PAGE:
Under contract with several St. Lawrence County school districts (Gouverneur, Hermon-DeKalb, Edwards-Knox, Lisbon, Brasher Falls, Norwood-Norfolk, and Clifton-Fine), the Council provides universal elementary grade level prevention education services. The most commonly used programs for these services are “Too Good for Violence” and “Too Good for Drugs”. These research based programs address a wide range of youth antisocial behaviors in students including bullying and verbal aggression. “Too Good for Violence” and “Too Good for Drugs” place an emphasis on enlisting the support of bystanders, changing violent norms, teaching social skills, and building communications and partnerships between adults and youth.
The Student Assistance/Project SUCCESS Program (SAP/PS) was implemented in Clifton Fine Central School in 2014. The Student Assistance Program has transitioned to the SAMHSA model program Project SUCCESS. Project SUCCESS (Schools Using Coordinated Community Efforts to Strengthen Students) prevents and reduces substance use among high-risk, multi-problem students. Developed and tested with alternative school youth 14 to 18 years of age, the program places Community Prevention Specialists in area schools to provide a full range of substance use prevention and early intervention services. Counselors use a variety of intervention strategies, including:
- Information dissemination
- Normative and preventative education
- Counseling and skills training
- Problem identification and referral
- Community-based processes
- Environmental approaches
In addition, Project SUCCESS links the school to the community’s continuum of care when necessary, referring both students and families to the human services organizations, including substance abuse treatment agencies.
This year, the Seaway Valley Prevention Council and Pivot continued the partnership to offer employee assistance services to St. Lawrence County. The mission of Pivot Employee Assistance Program is to provide confidential accessible services to employees, family members, and businesses in order to restore and strengthen health and productivity in the workplace. Employees and their household members may use the Pivot Employee Assistance Program to help manage issues that could adversely impact their work and personal lives. Pivot Employee Assistance Program counselors typically provide assessment, support, and if needed, referral to additional resources. The Pivot Employee Assistance Program offers many training opportunities for employees. Trainings include such things as, Lunch and Learns, human resource trainings, and Pivot Employee Assistance Program orientations for new employees.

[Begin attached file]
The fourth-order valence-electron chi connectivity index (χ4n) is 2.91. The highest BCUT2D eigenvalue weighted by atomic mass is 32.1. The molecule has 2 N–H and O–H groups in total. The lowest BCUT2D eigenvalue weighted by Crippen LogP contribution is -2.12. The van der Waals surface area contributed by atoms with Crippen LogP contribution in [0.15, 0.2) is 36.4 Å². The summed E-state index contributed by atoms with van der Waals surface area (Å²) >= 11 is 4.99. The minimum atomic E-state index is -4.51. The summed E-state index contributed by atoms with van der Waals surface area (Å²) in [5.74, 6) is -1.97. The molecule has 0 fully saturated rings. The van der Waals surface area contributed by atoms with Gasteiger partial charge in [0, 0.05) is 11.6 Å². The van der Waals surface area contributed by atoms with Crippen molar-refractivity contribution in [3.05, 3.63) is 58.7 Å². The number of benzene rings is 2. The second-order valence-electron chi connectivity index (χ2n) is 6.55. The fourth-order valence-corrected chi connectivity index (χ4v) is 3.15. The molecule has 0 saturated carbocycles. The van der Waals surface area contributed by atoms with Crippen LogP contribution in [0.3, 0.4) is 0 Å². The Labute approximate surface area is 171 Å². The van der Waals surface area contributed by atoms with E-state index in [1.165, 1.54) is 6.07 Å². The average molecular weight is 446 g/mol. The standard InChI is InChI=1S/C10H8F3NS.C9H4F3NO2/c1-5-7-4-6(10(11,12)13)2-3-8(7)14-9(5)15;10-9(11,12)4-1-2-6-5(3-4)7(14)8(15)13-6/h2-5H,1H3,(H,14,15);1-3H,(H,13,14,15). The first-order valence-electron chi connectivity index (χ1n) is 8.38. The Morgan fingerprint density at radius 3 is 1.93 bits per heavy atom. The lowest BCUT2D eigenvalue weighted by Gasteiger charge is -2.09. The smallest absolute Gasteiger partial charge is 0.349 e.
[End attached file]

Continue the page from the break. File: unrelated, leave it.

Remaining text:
The issues for which the Pivot Employee Assistance Program provide support vary, but examples include:
- Concerns about aging parents
- Relationship Issues
- Alcohol/Substance Abuse
- Major Life Events
- Emotional Distress
- Safe Working Environment
- Health Care Concerns
- Family and Personal Concerns
- Depression and Anxiety Challenges
- Aging Issues
- Stress and Emotional Issues
- Conflict in the Workplace
- Parenting Challenges
Gouverneur Family Resource Center:
Services offered at the Family Resource Center include a drop- in center complete with a lending library consisting of resources and materials and an educational play area designed for positive parent/ child interaction and reading corner where parents can spend “quality time” together. Educational activities and programming also take place at the center. Programming includes child development, nutrition, budgeting, job readiness, The Incredible Years Program, and other identified needs.
Based on the Family Support America guiding principles, the following starting principles are implemented into the Gouverneur Family Resource Center:
- Staff and families will work together in relationships based on equality and respect.
- Staff enhances families’ capacity to support the growth and development of all family members-adults, youth and children.
- Families are resources to their own members, to other families, to programs, and to their communities.